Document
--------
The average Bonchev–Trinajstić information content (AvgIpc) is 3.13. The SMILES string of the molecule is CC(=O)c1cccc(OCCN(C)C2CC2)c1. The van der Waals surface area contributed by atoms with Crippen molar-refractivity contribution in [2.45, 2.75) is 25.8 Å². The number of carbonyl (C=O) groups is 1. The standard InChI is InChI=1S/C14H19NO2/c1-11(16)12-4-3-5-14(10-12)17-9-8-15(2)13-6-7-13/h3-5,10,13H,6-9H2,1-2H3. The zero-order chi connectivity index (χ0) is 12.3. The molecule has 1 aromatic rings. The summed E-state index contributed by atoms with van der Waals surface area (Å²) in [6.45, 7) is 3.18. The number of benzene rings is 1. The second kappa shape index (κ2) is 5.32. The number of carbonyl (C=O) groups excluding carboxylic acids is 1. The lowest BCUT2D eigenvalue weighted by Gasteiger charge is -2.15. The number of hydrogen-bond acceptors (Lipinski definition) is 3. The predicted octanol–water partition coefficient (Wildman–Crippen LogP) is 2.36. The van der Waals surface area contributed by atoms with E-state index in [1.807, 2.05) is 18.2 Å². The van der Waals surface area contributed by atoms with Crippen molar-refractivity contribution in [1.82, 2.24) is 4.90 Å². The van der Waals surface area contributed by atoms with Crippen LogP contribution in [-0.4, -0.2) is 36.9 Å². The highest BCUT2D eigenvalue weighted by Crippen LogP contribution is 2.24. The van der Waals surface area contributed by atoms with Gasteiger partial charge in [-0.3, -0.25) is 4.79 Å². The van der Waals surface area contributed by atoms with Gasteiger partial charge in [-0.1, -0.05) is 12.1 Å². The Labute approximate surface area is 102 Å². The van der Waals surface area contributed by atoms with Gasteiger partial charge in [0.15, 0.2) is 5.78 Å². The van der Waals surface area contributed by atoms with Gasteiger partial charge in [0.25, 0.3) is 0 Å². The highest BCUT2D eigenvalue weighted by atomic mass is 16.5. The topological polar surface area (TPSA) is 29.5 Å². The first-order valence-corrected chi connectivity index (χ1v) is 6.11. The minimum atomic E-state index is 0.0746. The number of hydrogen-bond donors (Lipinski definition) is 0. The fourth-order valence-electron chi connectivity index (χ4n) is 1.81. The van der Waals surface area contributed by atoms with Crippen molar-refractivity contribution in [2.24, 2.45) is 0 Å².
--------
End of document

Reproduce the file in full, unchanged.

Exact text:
The average Bonchev–Trinajstić information content (AvgIpc) is 3.13. The SMILES string of the molecule is CC(=O)c1cccc(OCCN(C)C2CC2)c1. The van der Waals surface area contributed by atoms with Crippen molar-refractivity contribution in [2.45, 2.75) is 25.8 Å². The number of carbonyl (C=O) groups is 1. The standard InChI is InChI=1S/C14H19NO2/c1-11(16)12-4-3-5-14(10-12)17-9-8-15(2)13-6-7-13/h3-5,10,13H,6-9H2,1-2H3. The zero-order chi connectivity index (χ0) is 12.3. The molecule has 1 aromatic rings. The summed E-state index contributed by atoms with van der Waals surface area (Å²) in [6.45, 7) is 3.18. The number of benzene rings is 1. The second kappa shape index (κ2) is 5.32. The number of carbonyl (C=O) groups excluding carboxylic acids is 1. The lowest BCUT2D eigenvalue weighted by Gasteiger charge is -2.15. The number of hydrogen-bond acceptors (Lipinski definition) is 3. The predicted octanol–water partition coefficient (Wildman–Crippen LogP) is 2.36. The van der Waals surface area contributed by atoms with E-state index in [1.807, 2.05) is 18.2 Å². The van der Waals surface area contributed by atoms with Crippen molar-refractivity contribution in [1.82, 2.24) is 4.90 Å². The van der Waals surface area contributed by atoms with Crippen LogP contribution in [-0.4, -0.2) is 36.9 Å². The highest BCUT2D eigenvalue weighted by Crippen LogP contribution is 2.24. The van der Waals surface area contributed by atoms with Gasteiger partial charge in [-0.3, -0.25) is 4.79 Å². The van der Waals surface area contributed by atoms with Gasteiger partial charge in [-0.1, -0.05) is 12.1 Å². The Labute approximate surface area is 102 Å². The van der Waals surface area contributed by atoms with Gasteiger partial charge in [0.15, 0.2) is 5.78 Å². The van der Waals surface area contributed by atoms with Gasteiger partial charge in [0.25, 0.3) is 0 Å². The highest BCUT2D eigenvalue weighted by atomic mass is 16.5. The topological polar surface area (TPSA) is 29.5 Å². The first-order valence-corrected chi connectivity index (χ1v) is 6.11. The minimum atomic E-state index is 0.0746. The number of hydrogen-bond donors (Lipinski definition) is 0. The fourth-order valence-electron chi connectivity index (χ4n) is 1.81. The van der Waals surface area contributed by atoms with Crippen molar-refractivity contribution in [2.24, 2.45) is 0 Å².